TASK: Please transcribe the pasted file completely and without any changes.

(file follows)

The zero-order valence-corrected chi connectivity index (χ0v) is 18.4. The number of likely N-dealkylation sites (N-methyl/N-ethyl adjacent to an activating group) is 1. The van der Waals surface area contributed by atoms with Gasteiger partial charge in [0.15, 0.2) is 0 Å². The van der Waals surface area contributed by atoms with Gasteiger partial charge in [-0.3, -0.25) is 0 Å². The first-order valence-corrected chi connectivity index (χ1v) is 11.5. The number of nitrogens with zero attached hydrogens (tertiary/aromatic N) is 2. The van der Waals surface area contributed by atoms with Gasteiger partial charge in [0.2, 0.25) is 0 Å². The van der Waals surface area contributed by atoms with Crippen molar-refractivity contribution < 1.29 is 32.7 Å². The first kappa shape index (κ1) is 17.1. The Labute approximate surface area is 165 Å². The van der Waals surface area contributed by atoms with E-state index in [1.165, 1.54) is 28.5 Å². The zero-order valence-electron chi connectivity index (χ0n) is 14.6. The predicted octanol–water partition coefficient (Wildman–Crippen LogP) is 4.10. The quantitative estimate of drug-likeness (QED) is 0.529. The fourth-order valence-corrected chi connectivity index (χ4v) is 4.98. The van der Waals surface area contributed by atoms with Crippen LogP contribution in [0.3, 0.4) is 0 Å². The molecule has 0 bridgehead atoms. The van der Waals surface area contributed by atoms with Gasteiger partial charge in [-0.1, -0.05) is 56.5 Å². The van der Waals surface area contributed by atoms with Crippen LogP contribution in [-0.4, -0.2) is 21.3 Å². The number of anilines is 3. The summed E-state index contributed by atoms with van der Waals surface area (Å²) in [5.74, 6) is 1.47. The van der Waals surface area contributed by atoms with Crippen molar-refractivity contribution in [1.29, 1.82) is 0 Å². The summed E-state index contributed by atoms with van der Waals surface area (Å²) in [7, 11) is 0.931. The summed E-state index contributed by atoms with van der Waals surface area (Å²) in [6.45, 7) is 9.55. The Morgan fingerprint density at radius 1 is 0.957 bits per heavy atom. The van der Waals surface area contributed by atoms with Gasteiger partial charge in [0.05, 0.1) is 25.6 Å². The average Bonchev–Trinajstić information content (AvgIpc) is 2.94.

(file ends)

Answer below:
The zero-order valence-corrected chi connectivity index (χ0v) is 18.4. The number of likely N-dealkylation sites (N-methyl/N-ethyl adjacent to an activating group) is 1. The van der Waals surface area contributed by atoms with Gasteiger partial charge in [0.15, 0.2) is 0 Å². The van der Waals surface area contributed by atoms with Gasteiger partial charge in [-0.3, -0.25) is 0 Å². The first-order valence-corrected chi connectivity index (χ1v) is 11.5. The number of nitrogens with zero attached hydrogens (tertiary/aromatic N) is 2. The van der Waals surface area contributed by atoms with Gasteiger partial charge in [0.2, 0.25) is 0 Å². The van der Waals surface area contributed by atoms with Crippen molar-refractivity contribution < 1.29 is 32.7 Å². The first kappa shape index (κ1) is 17.1. The Labute approximate surface area is 165 Å². The van der Waals surface area contributed by atoms with E-state index in [1.165, 1.54) is 28.5 Å². The zero-order valence-electron chi connectivity index (χ0n) is 14.6. The predicted octanol–water partition coefficient (Wildman–Crippen LogP) is 4.10. The quantitative estimate of drug-likeness (QED) is 0.529. The fourth-order valence-corrected chi connectivity index (χ4v) is 4.98. The van der Waals surface area contributed by atoms with Crippen LogP contribution in [0.3, 0.4) is 0 Å². The molecule has 0 bridgehead atoms. The van der Waals surface area contributed by atoms with Gasteiger partial charge in [-0.1, -0.05) is 56.5 Å². The van der Waals surface area contributed by atoms with Crippen LogP contribution in [-0.4, -0.2) is 21.3 Å². The number of anilines is 3. The summed E-state index contributed by atoms with van der Waals surface area (Å²) in [5.74, 6) is 1.47. The van der Waals surface area contributed by atoms with Crippen molar-refractivity contribution in [1.29, 1.82) is 0 Å². The summed E-state index contributed by atoms with van der Waals surface area (Å²) in [7, 11) is 0.931. The summed E-state index contributed by atoms with van der Waals surface area (Å²) in [6.45, 7) is 9.55. The Morgan fingerprint density at radius 1 is 0.957 bits per heavy atom. The van der Waals surface area contributed by atoms with Gasteiger partial charge in [0.05, 0.1) is 25.6 Å². The average Bonchev–Trinajstić information content (AvgIpc) is 2.94.